Chinese shares tumbled and the yuan weakened as traders returned from an extended holiday amid the worsening coronavirus outbreak. Support measures from China’s government helped stem losses somewhat in Asia, while U.S. futures rose and Treasuries slipped.
Stocks in Shanghai opened almost 9 percent lower, while local iron ore and copper futures fell by the daily limit. Equities came off their lows in Tokyo, Seoul and Sydney and fluctuated in Hong Kong. Oil and gold saw modest declines, while the yuan fell past the key 7-per-dollar level.
The deadly outbreak showed no signs of slowing, with China’s death toll reaching at least 360.
Monday’s moves came on the back of turmoil last week. Global equities had their worst week since August amid concern that growth will falter as the virus spreads.
The People’s Bank of China cut rates as it injected cash into the financial system Monday, part of a slew of measures to shore up financial markets.
“It’s not time to go back in and buy yet,” Andrew Harmstone, portfolio manager at Morgan Stanley Investment Management, told Bloomberg TV in Singapore. “We have to see more panic selling peak or some resolution of the virus” spreading, he said.
“It’s way too early to dismiss this outbreak as just a brief interruption of constructive markets,” said Erik Nielsen, group chief economist at UniCredit Bank AG in London. “If the outbreak does not dissipate soon, the authorities in both China and elsewhere are likely to extend travel bans, people will stay at home, and the increase in uncertainty will cause consumers to delay consumption and firms to defer investment.”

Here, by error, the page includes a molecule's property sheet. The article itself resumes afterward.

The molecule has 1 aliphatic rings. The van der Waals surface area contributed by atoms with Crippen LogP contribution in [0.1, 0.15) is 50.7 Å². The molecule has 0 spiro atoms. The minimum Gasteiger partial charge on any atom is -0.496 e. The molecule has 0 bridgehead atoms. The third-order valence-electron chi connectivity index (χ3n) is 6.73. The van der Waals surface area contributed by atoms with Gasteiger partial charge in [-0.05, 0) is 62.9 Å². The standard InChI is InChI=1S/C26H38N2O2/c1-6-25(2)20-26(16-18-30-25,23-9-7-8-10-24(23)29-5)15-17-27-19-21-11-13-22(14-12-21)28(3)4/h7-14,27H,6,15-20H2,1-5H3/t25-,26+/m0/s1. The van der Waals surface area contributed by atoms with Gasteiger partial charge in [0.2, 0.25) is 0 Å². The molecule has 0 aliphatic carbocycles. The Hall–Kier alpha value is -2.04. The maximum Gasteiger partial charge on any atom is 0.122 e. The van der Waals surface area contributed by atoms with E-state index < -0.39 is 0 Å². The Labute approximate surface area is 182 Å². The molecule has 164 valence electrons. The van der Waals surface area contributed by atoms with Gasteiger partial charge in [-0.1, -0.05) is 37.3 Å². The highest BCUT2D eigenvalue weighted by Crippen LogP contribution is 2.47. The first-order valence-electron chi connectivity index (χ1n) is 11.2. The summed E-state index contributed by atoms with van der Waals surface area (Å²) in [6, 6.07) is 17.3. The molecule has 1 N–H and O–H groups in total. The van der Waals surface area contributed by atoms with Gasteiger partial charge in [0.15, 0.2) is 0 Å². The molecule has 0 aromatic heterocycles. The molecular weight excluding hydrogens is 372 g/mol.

In Tokyo, the Nikkei 225 average briefly hit a fresh three-month low as investors grew risk-averse on continued fears over the effect of the coronavirus on the global economy.
The Nikkei fell over 400 points at the outset but later pared its losses after the Shanghai market recovered from its initial drop on the first day of trading after the Lunar New Year break. The pessimistic mood prompted buying of safer assets such as the yen.
Elsewhere, the pound dipped as investors reacted to a report that U.K. Prime Minister Boris Johnson could walk away from talks over Britain’s future trade relationship with the European Union. Indian bonds surged after the government refrained from announcing higher debt sales in Saturday’s budget.
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